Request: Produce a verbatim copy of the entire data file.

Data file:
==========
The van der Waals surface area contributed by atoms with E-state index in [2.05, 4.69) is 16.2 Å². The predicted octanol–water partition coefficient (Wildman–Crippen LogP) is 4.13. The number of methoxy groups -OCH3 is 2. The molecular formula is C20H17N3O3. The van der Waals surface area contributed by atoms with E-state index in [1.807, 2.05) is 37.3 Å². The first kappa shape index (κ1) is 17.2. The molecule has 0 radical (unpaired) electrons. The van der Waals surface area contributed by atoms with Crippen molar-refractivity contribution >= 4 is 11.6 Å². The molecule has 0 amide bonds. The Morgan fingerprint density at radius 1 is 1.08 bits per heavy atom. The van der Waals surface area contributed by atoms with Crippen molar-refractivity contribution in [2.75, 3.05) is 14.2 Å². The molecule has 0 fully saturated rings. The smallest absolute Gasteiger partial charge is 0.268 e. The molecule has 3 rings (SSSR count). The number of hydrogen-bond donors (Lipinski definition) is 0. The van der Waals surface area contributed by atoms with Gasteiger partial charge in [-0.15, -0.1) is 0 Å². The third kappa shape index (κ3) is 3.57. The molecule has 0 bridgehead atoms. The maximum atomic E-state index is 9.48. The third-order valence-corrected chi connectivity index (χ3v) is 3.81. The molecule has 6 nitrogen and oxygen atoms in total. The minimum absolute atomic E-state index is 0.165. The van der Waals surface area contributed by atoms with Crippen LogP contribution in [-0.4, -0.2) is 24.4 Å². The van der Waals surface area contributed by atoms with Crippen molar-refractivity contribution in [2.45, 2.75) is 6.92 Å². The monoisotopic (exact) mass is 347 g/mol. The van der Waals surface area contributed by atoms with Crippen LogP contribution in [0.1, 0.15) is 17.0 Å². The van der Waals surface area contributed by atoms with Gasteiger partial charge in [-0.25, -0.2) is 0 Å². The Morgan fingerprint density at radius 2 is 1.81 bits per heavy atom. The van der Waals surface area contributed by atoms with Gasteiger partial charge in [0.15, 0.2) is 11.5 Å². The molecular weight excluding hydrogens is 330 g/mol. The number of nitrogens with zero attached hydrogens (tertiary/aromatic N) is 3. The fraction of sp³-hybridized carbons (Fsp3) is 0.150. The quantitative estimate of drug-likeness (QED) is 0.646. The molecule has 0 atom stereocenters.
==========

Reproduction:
The van der Waals surface area contributed by atoms with E-state index in [2.05, 4.69) is 16.2 Å². The predicted octanol–water partition coefficient (Wildman–Crippen LogP) is 4.13. The number of methoxy groups -OCH3 is 2. The molecular formula is C20H17N3O3. The van der Waals surface area contributed by atoms with E-state index in [1.807, 2.05) is 37.3 Å². The first kappa shape index (κ1) is 17.2. The molecule has 0 radical (unpaired) electrons. The van der Waals surface area contributed by atoms with Crippen molar-refractivity contribution >= 4 is 11.6 Å². The molecule has 0 amide bonds. The Morgan fingerprint density at radius 1 is 1.08 bits per heavy atom. The van der Waals surface area contributed by atoms with Crippen molar-refractivity contribution in [2.75, 3.05) is 14.2 Å². The molecule has 0 fully saturated rings. The smallest absolute Gasteiger partial charge is 0.268 e. The molecule has 3 rings (SSSR count). The number of hydrogen-bond donors (Lipinski definition) is 0. The van der Waals surface area contributed by atoms with Gasteiger partial charge in [-0.15, -0.1) is 0 Å². The third kappa shape index (κ3) is 3.57. The molecule has 0 bridgehead atoms. The maximum atomic E-state index is 9.48. The third-order valence-corrected chi connectivity index (χ3v) is 3.81. The molecule has 6 nitrogen and oxygen atoms in total. The minimum absolute atomic E-state index is 0.165. The van der Waals surface area contributed by atoms with Crippen LogP contribution in [-0.4, -0.2) is 24.4 Å². The van der Waals surface area contributed by atoms with Crippen molar-refractivity contribution in [2.45, 2.75) is 6.92 Å². The monoisotopic (exact) mass is 347 g/mol. The van der Waals surface area contributed by atoms with Crippen LogP contribution in [0.1, 0.15) is 17.0 Å². The van der Waals surface area contributed by atoms with Gasteiger partial charge in [-0.25, -0.2) is 0 Å². The Morgan fingerprint density at radius 2 is 1.81 bits per heavy atom. The van der Waals surface area contributed by atoms with Gasteiger partial charge in [0.15, 0.2) is 11.5 Å². The molecular weight excluding hydrogens is 330 g/mol. The number of nitrogens with zero attached hydrogens (tertiary/aromatic N) is 3. The fraction of sp³-hybridized carbons (Fsp3) is 0.150. The quantitative estimate of drug-likeness (QED) is 0.646. The molecule has 0 atom stereocenters.